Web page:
Tuesday, February 24, 2009


The Mendacity Of Hope



By Ralph Peters

USATODAY - The conflict in Afghanistan is the wrong war in the wrong place at the wrong time. Instead of concentrating on the critical mission of keeping Islamist terrorists on the defensive, we've mired ourselves by attempting to modernize a society that doesn't want to be — and cannot be — transformed.

In the absence of a strategy, we're doubling our troop commitment, hoping to repeat the success we achieved in the profoundly different environment of Iraq. Unable to describe our ultimate goals with any clarity, we're substituting means for ends.

Expending blood and treasure blindly in Afghanistan, we do our best to shut our eyes to the worsening crisis next door in Pakistan, a radicalizing Muslim state with more than five times the population and a nuclear arsenal. We've turned the hose on the doghouse while letting the mansion burn.

Initially, Afghanistan wasn't a war of choice. We had to dislodge and decimate al-Qaeda, while punishing the Taliban and strengthening friendlier forces in the country. Our great mistake was to stay on in an attempt to build a modernized rule-of-law state in a feudal realm with no common identity.

We needed to smash our enemies and leave. Had it proved necessary, we could have returned later for another punitive mission. Instead, we fell into the great American fallacy of believing ourselves responsible for helping those who've harmed us. This practice was already fodder for mockery 50 years ago, when the novella and film The Mouse That Roared postulated that the best way for a poor country to get rich was to declare war on America then surrender.



Even if we achieved the impossible dream of creating a functioning, unified state in Afghanistan, it would have little effect on the layered crises in the Muslim world. Backward and isolated, Afghanistan is sui generis (only example of its kind). Political polarization in the U.S. precludes an honest assessment, but Iraq's the prize from which positive change might flow, while Afghanistan could never inspire neighbors who despise its backwardness.


Recalling failures of Vietnam


Echoing Vietnam, we're pouring wealth into Afghanistan, corrupting those we wish to rally; we're fighting with restrictions against an enemy who enjoys sanctuaries across international borders; and our core enemies are natives, not foreign parties (as al-Qaeda was in Iraq).

If the impending surge fails to pacify the country, will we send another increment of troops, then another, as we did in Southeast Asia? As the British learned the hard way, Afghanistan can be disciplined, but it can't be profitably occupied or liberalized. It's inconceivable to us, but many Afghans prefer their lives to the lives we envision for them. The lot of women is hideous, and the lives of nearly all the people are nasty, brutish and short. But the culture is theirs.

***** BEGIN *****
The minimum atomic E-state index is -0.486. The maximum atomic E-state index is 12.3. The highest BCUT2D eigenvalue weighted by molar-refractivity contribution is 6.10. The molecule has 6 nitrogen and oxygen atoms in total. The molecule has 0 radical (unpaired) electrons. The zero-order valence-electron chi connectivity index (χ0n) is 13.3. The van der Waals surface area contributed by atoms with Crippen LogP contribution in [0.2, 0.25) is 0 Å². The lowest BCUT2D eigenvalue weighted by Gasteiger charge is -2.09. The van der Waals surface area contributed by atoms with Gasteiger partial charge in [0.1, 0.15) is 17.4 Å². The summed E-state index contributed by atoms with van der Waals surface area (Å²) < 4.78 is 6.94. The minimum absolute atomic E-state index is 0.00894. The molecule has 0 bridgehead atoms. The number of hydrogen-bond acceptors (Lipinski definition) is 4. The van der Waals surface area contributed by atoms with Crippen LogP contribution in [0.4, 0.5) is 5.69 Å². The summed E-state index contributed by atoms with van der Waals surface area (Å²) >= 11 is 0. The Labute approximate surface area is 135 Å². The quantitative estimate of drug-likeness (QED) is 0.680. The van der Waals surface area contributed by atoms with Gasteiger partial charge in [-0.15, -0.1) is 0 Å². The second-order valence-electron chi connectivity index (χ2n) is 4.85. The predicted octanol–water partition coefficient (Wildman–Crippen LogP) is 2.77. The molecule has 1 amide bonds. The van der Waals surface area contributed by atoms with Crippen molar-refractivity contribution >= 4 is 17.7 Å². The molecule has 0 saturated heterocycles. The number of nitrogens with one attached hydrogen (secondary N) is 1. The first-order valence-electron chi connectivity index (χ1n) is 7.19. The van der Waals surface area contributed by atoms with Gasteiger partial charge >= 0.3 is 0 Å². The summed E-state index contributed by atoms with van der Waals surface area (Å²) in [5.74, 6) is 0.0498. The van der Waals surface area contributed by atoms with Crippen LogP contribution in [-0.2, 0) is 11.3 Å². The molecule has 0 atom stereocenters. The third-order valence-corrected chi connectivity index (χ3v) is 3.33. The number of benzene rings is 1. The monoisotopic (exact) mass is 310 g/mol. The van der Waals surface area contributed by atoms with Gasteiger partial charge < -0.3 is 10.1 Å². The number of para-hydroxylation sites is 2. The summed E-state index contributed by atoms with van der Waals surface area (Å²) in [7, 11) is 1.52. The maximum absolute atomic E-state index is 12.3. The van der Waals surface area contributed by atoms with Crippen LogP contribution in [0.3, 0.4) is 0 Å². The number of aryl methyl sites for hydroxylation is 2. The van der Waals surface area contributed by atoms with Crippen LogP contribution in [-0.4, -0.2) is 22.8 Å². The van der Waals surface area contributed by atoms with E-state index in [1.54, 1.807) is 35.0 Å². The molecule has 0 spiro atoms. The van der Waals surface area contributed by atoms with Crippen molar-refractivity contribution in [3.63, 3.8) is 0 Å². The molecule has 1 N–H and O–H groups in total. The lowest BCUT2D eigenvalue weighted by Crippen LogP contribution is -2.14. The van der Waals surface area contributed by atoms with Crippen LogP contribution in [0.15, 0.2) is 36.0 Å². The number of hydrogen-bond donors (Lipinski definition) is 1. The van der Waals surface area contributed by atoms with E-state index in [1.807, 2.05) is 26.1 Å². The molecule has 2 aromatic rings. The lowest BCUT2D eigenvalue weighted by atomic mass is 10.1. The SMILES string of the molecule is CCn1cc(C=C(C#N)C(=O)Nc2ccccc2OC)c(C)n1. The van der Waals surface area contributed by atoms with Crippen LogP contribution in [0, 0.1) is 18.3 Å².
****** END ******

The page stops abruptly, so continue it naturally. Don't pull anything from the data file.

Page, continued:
Even "our man in Kabul," President Hamid Karzai, put his self-interest above any greater cause. Reborn a populist, he backs every Taliban claim that the U.S. inflicts only civilian casualties in virtually every effort against terrorists. Karzai is convinced that we can't abandon him.

We should do just that. Instead of floundering in search of a strategy, we should consider removing the bulk, if not all, of our forces. The alternative is to hope blindly, waste more lives and resources, and, in the worst case, see our vulnerable supply route through Pakistan cut, forcing upon our troops the most ignominious retreat since Korea in 1950 (a massive air evacuation this time around, leaving a wealth of military gear).

Ranked from best to worst, here are our four basic options going forward:

• Best. Instead of increasing the U.S. military "footprint," reduce our forces and those of NATO by two-thirds, maintaining a "mother ship" at Bagram Air Base and a few satellite bases from which special operations troops, aircraft and drones, and lean conventional forces would strike terrorists and support Afghan factions with whom we share common enemies. All resupply for our military could be done by air, if necessary.

Stop pretending Afghanistan's a real state. Freeze development efforts. Ignore the opium. Kill the fanatics.

• Good. Leave entirely. Strike terrorist targets from over the horizon and launch punitive raids when necessary. Instead of facing another Vietnam ourselves, let Afghanistan become a Vietnam for Iran and Pakistan. Rebuild our military at home, renewing our strategic capabilities.

• Poor. Continue to muddle through as is, accepting that achieving any meaningful change in Afghanistan is a generational commitment. Surge troops for specific missions, but not permanently.

• Worst. Augment our forces endlessly and increase aid in the absence of a strategy. Lie to ourselves that good things might just happen. Let U.S. troops and Afghans continue to die for empty rhetoric, while Pakistan decays into a vast terrorist refuge.


A reality check


In any event, Pakistan, not Afghanistan, will determine the future of Islamist extremism in the region. And Pakistan is nearly lost to us — a fact we must accept. Our strategic future lies with India.

President Obama pitched Afghanistan as the good war during his campaign, while rejecting our efforts in Iraq as a sideshow. He got it exactly wrong. Now our new president either needs to lay out a coherent, detailed strategy with realistic goals, or accept that, by mid-2002, we had achieved all that conventional forces could manage in Afghanistan.

We don't need hope. We need the audacity of realism.